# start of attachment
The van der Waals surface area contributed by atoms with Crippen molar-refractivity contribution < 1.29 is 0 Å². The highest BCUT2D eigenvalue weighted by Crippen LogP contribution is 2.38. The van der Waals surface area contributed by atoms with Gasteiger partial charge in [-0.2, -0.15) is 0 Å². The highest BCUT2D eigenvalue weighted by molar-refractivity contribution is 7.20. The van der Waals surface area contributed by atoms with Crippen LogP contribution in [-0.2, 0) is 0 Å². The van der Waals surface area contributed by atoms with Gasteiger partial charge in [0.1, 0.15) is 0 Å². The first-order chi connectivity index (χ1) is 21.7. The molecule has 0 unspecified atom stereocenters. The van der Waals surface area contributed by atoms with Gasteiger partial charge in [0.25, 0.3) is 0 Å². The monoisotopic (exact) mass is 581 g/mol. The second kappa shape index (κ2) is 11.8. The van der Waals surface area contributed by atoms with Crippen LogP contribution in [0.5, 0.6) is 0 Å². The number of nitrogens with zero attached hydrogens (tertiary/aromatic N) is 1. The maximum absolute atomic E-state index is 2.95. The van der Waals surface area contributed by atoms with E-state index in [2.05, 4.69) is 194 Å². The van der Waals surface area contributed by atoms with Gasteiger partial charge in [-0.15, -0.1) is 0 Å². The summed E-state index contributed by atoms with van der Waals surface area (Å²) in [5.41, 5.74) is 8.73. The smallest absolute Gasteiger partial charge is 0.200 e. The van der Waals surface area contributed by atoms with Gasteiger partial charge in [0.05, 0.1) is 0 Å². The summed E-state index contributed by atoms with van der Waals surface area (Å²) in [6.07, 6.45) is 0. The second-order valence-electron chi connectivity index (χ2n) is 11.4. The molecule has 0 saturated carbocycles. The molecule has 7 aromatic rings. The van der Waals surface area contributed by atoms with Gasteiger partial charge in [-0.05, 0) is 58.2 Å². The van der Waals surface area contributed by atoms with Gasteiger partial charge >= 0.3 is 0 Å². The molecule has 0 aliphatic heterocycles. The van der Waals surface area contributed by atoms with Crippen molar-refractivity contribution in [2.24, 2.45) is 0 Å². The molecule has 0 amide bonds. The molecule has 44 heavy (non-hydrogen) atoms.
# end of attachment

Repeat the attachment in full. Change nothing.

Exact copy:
The van der Waals surface area contributed by atoms with Crippen molar-refractivity contribution < 1.29 is 0 Å². The highest BCUT2D eigenvalue weighted by Crippen LogP contribution is 2.38. The van der Waals surface area contributed by atoms with Gasteiger partial charge in [-0.2, -0.15) is 0 Å². The highest BCUT2D eigenvalue weighted by molar-refractivity contribution is 7.20. The van der Waals surface area contributed by atoms with Crippen LogP contribution in [-0.2, 0) is 0 Å². The van der Waals surface area contributed by atoms with Gasteiger partial charge in [0.1, 0.15) is 0 Å². The first-order chi connectivity index (χ1) is 21.7. The molecule has 0 unspecified atom stereocenters. The van der Waals surface area contributed by atoms with Gasteiger partial charge in [0.25, 0.3) is 0 Å². The monoisotopic (exact) mass is 581 g/mol. The second kappa shape index (κ2) is 11.8. The van der Waals surface area contributed by atoms with Crippen LogP contribution in [0.5, 0.6) is 0 Å². The number of nitrogens with zero attached hydrogens (tertiary/aromatic N) is 1. The maximum absolute atomic E-state index is 2.95. The van der Waals surface area contributed by atoms with E-state index in [2.05, 4.69) is 194 Å². The van der Waals surface area contributed by atoms with Gasteiger partial charge in [-0.15, -0.1) is 0 Å². The summed E-state index contributed by atoms with van der Waals surface area (Å²) in [5.41, 5.74) is 8.73. The smallest absolute Gasteiger partial charge is 0.200 e. The van der Waals surface area contributed by atoms with Gasteiger partial charge in [0.05, 0.1) is 0 Å². The summed E-state index contributed by atoms with van der Waals surface area (Å²) in [6.07, 6.45) is 0. The second-order valence-electron chi connectivity index (χ2n) is 11.4. The molecule has 0 saturated carbocycles. The molecule has 7 aromatic rings. The van der Waals surface area contributed by atoms with Gasteiger partial charge in [-0.05, 0) is 58.2 Å². The van der Waals surface area contributed by atoms with Gasteiger partial charge >= 0.3 is 0 Å². The molecule has 0 aliphatic heterocycles. The van der Waals surface area contributed by atoms with Crippen molar-refractivity contribution in [2.24, 2.45) is 0 Å². The molecule has 0 amide bonds. The molecule has 44 heavy (non-hydrogen) atoms.